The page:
In letters he wrote home to my gran he often referred to himself as Ron, but I know his real name was Roland. 
He was in the Royal Irish Rifles as a CSM and then the royal Irish Regiment as 2nd Lieut.  I need to check this, but I know I am not far wrong. 

 He was in the UVF, i remember the first time I found his badge, I  only about 7 at the time and didn't realise there were 2 UVF's.  ;D


acheux_rifleman

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Re: South Belfast Volunteers in the Great War
« Reply #130 on: April 08, 2007, 01:25:04 PM »
i believe Ernest and George were cousins of my grandfather.  My grandfather lived in Haypark Avenue, and Ormeau Road, I think he was resident in the ormeau road address at the time of the book.  Roland is  spelt Rowland on some of the forms, for example his marriage cert. and on the papers I got from the national archives it is Ronald.  (the army numbers matched up)

 In letters he wrote home to my gran he often referred to himself as Ron, but I know his real name was Roland. 
He was in the Royal Irish Rifles as a CSM and then the royal Irish Regiment as 2nd Lieut.  I need to check this, but I know I am not far wrong. 

 He was in the UVF, i remember the first time I found his badge, I  only about 7 at the time and didn't realise there were 2 UVF's.  ;D


Thanks for that Nirvana - got him now!!

Funny there is no service number - will have to investigate further. Shows him initially as a Company Sergeant Major, then recieved his Warrant and became a Warrant Officer Class II. Then received his commission as a 2nd Lieutenant.

http://www.gazettes-online.co.uk/archiveViewFrameSetup.asp?webType=0&PageDuplicate=n%20%20%20%20%20%20%20&issueNumber=30657&pageNumber=0&SearchFor=roland%20croft&selMedalType=&selHonourType

London Gazette - 26th April 1918
"Regular Forces. The undermentioned W.O.'s, N.C.O.'s and men to be temp. 2nd Lts. 2nd Apr. 1918:- Royal Ir. Regt. - Roland Croft."

http://www.gazettes-online.co.uk/archiveViewFrameSetup.asp?webType=0&PageDuplicate=n%20%20%20%20%20%20%20&issueNumber=30657&pageNumber=0&SearchFor=roland%20croft&selMedalType=&selHonourType

The date of his commission would fall in nicely with the disbandment of some of the Service Battalions of the Irish Rifles, including the 8th/9th, the 11th/13th and the 10th.

Don't suppose you still have his U.V.F. badge? If so, there should be a number on the rear, prefixed with a single or a combination of letters. This will identify which Regiment of the Ulster Volunteers he served with. I collect these and the prefix for the South Belfast Volunteers is 'Cs'.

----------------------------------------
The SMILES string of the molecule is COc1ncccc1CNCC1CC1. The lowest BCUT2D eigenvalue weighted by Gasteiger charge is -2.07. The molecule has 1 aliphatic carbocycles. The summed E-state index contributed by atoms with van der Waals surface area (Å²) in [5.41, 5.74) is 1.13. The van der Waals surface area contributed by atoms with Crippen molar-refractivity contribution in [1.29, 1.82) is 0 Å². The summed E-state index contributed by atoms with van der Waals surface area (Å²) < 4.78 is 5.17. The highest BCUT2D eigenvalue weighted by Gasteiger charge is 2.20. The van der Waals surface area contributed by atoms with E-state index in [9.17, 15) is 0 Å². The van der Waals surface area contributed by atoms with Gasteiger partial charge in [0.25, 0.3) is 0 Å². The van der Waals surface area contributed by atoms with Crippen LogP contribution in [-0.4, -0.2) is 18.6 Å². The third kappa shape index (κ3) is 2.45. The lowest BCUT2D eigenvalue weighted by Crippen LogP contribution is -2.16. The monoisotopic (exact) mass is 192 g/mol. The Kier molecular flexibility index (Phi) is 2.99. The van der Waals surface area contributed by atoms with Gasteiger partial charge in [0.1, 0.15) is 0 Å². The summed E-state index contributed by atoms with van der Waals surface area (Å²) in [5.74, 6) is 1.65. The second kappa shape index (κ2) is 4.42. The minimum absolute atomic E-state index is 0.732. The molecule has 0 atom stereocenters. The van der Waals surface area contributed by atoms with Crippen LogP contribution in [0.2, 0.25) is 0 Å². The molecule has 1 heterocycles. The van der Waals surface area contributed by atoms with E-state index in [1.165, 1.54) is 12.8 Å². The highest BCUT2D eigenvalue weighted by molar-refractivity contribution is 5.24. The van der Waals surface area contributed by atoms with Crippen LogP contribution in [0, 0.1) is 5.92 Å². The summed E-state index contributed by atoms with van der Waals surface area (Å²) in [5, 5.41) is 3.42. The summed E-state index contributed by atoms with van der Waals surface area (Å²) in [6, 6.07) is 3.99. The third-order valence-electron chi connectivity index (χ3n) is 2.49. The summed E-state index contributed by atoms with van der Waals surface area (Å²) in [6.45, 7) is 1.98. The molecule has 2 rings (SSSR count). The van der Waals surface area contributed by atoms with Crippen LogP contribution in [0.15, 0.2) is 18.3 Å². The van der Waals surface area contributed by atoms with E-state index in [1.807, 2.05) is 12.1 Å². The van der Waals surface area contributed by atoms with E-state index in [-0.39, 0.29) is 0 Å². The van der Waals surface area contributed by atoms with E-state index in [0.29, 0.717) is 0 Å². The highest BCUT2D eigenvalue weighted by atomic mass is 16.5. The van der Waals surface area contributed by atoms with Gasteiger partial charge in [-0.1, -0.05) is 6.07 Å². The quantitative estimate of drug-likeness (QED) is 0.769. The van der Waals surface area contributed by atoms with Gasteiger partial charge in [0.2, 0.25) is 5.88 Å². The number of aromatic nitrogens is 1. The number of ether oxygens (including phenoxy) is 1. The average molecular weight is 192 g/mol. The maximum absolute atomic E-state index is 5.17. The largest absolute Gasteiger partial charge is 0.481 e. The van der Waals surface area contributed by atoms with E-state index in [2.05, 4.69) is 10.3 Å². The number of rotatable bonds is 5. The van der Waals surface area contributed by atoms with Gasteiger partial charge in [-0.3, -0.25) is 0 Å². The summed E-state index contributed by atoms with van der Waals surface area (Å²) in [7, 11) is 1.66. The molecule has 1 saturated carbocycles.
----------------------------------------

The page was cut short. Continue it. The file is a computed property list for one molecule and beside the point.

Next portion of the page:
Look forward to your reply,

Best Wishes,

Acheux.

We are the Pilgrims, master; we shall go
Always a little further - it may be
Beyond the last blue mountain barred with snow,
Across that angry or t

nirvana

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Re: South Belfast Volunteers in the Great War
« Reply #131 on: April 08, 2007, 01:29:57 PM »
i will find out for you thanks for all that info, I think my brother has the badge, he collects all manner of badges and I think when we cleared my mum and dad's house he got them all.


acheux_rifleman

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Re: South Belfast Volunteers in the Great War
« Reply #132 on: April 08, 2007, 03:59:06 PM »
That would be great Nirvana.

If it does identify him as being South Belfast Volunteers, I can add his name and details to my roll.

Best Wishes,

Acheux.
We are the Pilgrims, master; we shall go
Always a little further - it may be
Beyond the last blue mountain barred with snow,
Across that angry or t

acheux_rifleman

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Re: South Belfast Volunteers in the Great War
« Reply #133 on: April 21, 2007, 07:52:27 PM »
On this day.

21st  April 1917
Cpl Joseph Glass wrote "I was discharged from 108th Field Ambulance Hospital, Bailluel and sent to the Divisional Rest Camp, 109th  Field Ambulance. I remained there until the morning of the 26th, when I left at 5.30 a.m. and entrained from Bailluel to St. Omer. Was kept in the 2nd  Army Headquarters barrack at St. Omer overnight. Left St. Omer on the 27th and trained to Lumbres. The Battalion were billeted at a small village 12 kilometers from Lumbres, where I joined them at 6 p.m. on the 27th."

We are the Pilgrims, master; we shall go
Always a little further - it may be
Beyond the last blue mountain barred with snow,
Across that angry or t

acheux_rifleman

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Re: South Belfast Volunteers in the Great War
« Reply #134 on: April 29, 2007, 09:07:31 PM »
On the 26th April 1916....

Rfn William Lamont, 17/1461, died as a result of wounds received in action, aged 40 years, at the field ambulance station, Louvencourt. On the 11th May, the Belfast Telegraph relayed “the death from wounds is reported of Rifleman William Lamont, Royal Irish Rifles. Deceased, who lived at 21 Buller Street, was well known in South Belfast Orange and U.V.F. circles. He formerly worked for the Woodvale Mineral Water Company and subsequently the Inver Springs Mineral Water Company, Roden Street.“ William was the husband of Sarah Jane Lamont, of 21 Buller Street, Old Park Road. His remains were interred at Louvencourt Military Cemetery, grave 1.C.40.
We are the Pilgrims, master; we shall go
Always a little further - it may be
Beyond the last blue mountain barred with snow,
Across that angry or t